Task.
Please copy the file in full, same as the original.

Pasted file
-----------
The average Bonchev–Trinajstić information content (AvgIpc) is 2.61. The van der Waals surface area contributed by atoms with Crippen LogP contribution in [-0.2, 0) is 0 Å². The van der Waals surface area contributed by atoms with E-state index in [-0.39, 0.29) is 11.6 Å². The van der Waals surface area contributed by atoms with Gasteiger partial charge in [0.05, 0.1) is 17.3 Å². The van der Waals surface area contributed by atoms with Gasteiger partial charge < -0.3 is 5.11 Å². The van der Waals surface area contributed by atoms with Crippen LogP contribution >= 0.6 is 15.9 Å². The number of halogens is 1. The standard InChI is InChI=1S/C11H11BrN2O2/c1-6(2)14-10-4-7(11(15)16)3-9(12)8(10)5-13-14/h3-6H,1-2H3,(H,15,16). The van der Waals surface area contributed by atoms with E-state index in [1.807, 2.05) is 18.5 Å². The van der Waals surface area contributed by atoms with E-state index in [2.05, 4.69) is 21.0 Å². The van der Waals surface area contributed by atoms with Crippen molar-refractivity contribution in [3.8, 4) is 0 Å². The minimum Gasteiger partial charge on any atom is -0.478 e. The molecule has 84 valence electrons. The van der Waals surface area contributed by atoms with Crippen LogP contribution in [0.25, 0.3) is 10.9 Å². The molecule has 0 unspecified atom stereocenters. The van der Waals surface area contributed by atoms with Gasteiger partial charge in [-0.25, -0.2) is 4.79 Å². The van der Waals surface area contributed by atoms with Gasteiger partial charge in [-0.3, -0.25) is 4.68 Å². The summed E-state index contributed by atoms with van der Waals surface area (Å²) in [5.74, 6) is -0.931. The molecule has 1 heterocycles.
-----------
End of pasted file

The average Bonchev–Trinajstić information content (AvgIpc) is 2.61. The van der Waals surface area contributed by atoms with Crippen LogP contribution in [-0.2, 0) is 0 Å². The van der Waals surface area contributed by atoms with E-state index in [-0.39, 0.29) is 11.6 Å². The van der Waals surface area contributed by atoms with Gasteiger partial charge in [0.05, 0.1) is 17.3 Å². The van der Waals surface area contributed by atoms with Gasteiger partial charge < -0.3 is 5.11 Å². The van der Waals surface area contributed by atoms with Crippen LogP contribution >= 0.6 is 15.9 Å². The number of halogens is 1. The standard InChI is InChI=1S/C11H11BrN2O2/c1-6(2)14-10-4-7(11(15)16)3-9(12)8(10)5-13-14/h3-6H,1-2H3,(H,15,16). The van der Waals surface area contributed by atoms with E-state index in [1.807, 2.05) is 18.5 Å². The van der Waals surface area contributed by atoms with E-state index in [2.05, 4.69) is 21.0 Å². The van der Waals surface area contributed by atoms with Crippen molar-refractivity contribution in [3.8, 4) is 0 Å². The minimum Gasteiger partial charge on any atom is -0.478 e. The molecule has 84 valence electrons. The van der Waals surface area contributed by atoms with Crippen LogP contribution in [0.25, 0.3) is 10.9 Å². The molecule has 0 unspecified atom stereocenters. The van der Waals surface area contributed by atoms with Gasteiger partial charge in [-0.25, -0.2) is 4.79 Å². The van der Waals surface area contributed by atoms with Gasteiger partial charge in [-0.3, -0.25) is 4.68 Å². The summed E-state index contributed by atoms with van der Waals surface area (Å²) in [5.74, 6) is -0.931. The molecule has 1 heterocycles.